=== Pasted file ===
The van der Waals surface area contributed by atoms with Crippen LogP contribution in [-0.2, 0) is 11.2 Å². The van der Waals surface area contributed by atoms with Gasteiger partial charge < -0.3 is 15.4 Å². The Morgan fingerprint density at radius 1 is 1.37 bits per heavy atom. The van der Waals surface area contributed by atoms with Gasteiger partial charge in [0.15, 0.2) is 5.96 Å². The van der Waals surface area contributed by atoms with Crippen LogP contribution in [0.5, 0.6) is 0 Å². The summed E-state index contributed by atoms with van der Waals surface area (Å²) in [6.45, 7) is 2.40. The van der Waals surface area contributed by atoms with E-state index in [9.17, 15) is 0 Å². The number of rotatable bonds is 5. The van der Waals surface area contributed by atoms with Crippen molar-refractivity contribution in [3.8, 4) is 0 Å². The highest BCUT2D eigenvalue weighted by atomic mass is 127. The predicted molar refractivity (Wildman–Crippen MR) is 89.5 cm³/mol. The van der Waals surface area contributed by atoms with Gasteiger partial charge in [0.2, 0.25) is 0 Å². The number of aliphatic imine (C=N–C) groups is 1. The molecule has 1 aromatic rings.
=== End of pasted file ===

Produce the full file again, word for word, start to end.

The van der Waals surface area contributed by atoms with Crippen LogP contribution in [-0.2, 0) is 11.2 Å². The van der Waals surface area contributed by atoms with Gasteiger partial charge < -0.3 is 15.4 Å². The Morgan fingerprint density at radius 1 is 1.37 bits per heavy atom. The van der Waals surface area contributed by atoms with Gasteiger partial charge in [0.15, 0.2) is 5.96 Å². The van der Waals surface area contributed by atoms with Crippen LogP contribution in [0.5, 0.6) is 0 Å². The summed E-state index contributed by atoms with van der Waals surface area (Å²) in [6.45, 7) is 2.40. The van der Waals surface area contributed by atoms with E-state index in [9.17, 15) is 0 Å². The number of rotatable bonds is 5. The van der Waals surface area contributed by atoms with Crippen molar-refractivity contribution in [3.8, 4) is 0 Å². The highest BCUT2D eigenvalue weighted by atomic mass is 127. The predicted molar refractivity (Wildman–Crippen MR) is 89.5 cm³/mol. The van der Waals surface area contributed by atoms with Gasteiger partial charge in [0.2, 0.25) is 0 Å². The number of aliphatic imine (C=N–C) groups is 1. The molecule has 1 aromatic rings.